He was optimistic about former Celadon employees’ future in Greenwood, and said other Greenwood facilities are likely looking for quality truck drivers and office employees, and named at least two companies with operations similar to Celadon’s in Greenwood.

It is clear the news came as a shock to the company’s employees as well. Celadon was still hiring new employees as recently as last week. Some job postings were just four days old.

Entrepreneurial success story comes to an end

Stephen Russell, the son of a New York City taxi driver, launched the business with a single truck in 1985 and grew it into the largest provider of international truckload services in North America, with more than 150,000 annual border crossings between the United States, Canada and Mexico.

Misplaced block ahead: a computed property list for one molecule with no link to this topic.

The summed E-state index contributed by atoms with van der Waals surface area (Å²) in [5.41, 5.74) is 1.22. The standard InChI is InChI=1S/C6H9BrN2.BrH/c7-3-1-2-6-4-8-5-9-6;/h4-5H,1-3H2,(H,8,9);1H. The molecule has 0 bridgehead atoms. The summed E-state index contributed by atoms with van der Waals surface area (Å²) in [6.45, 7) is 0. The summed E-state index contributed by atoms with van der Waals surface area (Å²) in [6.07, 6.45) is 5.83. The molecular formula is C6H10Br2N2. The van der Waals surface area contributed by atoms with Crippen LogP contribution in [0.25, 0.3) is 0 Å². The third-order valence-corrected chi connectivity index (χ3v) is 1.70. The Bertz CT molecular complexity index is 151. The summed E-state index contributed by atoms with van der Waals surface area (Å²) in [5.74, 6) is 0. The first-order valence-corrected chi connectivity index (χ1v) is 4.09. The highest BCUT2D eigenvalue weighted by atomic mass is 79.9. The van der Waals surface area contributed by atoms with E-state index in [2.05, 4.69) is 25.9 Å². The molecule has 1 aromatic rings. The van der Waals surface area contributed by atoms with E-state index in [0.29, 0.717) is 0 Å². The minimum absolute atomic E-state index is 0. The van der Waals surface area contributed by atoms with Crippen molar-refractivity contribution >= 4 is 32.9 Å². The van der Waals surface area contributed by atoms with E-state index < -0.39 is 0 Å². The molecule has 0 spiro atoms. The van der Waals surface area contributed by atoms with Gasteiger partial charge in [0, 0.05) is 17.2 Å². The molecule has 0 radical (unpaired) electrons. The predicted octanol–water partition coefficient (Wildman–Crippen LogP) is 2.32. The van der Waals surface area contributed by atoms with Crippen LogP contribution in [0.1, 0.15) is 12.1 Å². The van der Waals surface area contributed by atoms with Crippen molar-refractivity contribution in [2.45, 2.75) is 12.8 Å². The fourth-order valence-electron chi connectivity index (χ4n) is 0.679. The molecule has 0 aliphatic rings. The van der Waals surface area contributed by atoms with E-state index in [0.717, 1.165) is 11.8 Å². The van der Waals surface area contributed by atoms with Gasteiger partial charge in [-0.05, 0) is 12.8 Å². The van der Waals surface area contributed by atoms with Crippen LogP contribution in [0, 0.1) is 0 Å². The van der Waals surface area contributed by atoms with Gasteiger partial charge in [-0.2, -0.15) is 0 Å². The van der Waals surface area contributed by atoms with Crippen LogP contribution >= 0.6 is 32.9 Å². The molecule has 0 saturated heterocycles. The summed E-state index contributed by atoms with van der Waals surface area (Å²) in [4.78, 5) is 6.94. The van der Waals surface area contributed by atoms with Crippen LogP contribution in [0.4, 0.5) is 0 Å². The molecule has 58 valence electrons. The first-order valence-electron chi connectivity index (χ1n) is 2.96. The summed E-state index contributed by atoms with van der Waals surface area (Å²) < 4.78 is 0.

But the company lost its way after Russell stepped aside as CEO in 2012, four years before his death at age 76. In addition to operational challenges in recent years, Celadon became engulfed in what federal prosecutors called a massive accounting fraud. Prosecutors this year announced fraud charges against three former executives.

Through the years, Celadon expanded to offer a broad range of trucking-related services, including warehousing, supply chain logistics and tractor leasing.

Celadon said all of its more than two dozen business units will cease operations Monday except for Taylor Express, a trucking division based in Hope Mills, North Carolina. That business will continue to operate while Celadon seeks a buyer for it.

Celadon filed its Chapter 11 petition in Delaware. In the filing, the company said it has assets of about $427 million and debts of $391 million. The company, which estimated it has 5,000 to 10,000 creditors, will file more detailed financial information in the coming weeks.